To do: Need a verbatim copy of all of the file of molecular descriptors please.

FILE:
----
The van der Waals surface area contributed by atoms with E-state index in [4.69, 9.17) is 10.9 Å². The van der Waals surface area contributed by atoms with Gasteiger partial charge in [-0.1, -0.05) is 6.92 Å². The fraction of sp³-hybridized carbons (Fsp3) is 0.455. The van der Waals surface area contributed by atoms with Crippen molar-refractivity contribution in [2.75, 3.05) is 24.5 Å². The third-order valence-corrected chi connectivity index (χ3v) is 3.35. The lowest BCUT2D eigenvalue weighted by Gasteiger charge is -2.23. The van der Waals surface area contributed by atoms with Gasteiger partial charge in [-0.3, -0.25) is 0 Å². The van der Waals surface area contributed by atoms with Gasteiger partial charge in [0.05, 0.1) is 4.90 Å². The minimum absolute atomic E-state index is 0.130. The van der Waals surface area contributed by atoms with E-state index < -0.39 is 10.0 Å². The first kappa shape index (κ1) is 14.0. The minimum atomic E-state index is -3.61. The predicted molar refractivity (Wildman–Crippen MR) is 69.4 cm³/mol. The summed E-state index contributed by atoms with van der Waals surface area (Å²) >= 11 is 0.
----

The van der Waals surface area contributed by atoms with E-state index in [4.69, 9.17) is 10.9 Å². The van der Waals surface area contributed by atoms with Gasteiger partial charge in [-0.1, -0.05) is 6.92 Å². The fraction of sp³-hybridized carbons (Fsp3) is 0.455. The van der Waals surface area contributed by atoms with Crippen molar-refractivity contribution in [2.75, 3.05) is 24.5 Å². The third-order valence-corrected chi connectivity index (χ3v) is 3.35. The lowest BCUT2D eigenvalue weighted by Gasteiger charge is -2.23. The van der Waals surface area contributed by atoms with Gasteiger partial charge in [-0.3, -0.25) is 0 Å². The van der Waals surface area contributed by atoms with Gasteiger partial charge in [0.05, 0.1) is 4.90 Å². The minimum absolute atomic E-state index is 0.130. The van der Waals surface area contributed by atoms with E-state index < -0.39 is 10.0 Å². The first kappa shape index (κ1) is 14.0. The minimum atomic E-state index is -3.61. The predicted molar refractivity (Wildman–Crippen MR) is 69.4 cm³/mol. The summed E-state index contributed by atoms with van der Waals surface area (Å²) >= 11 is 0.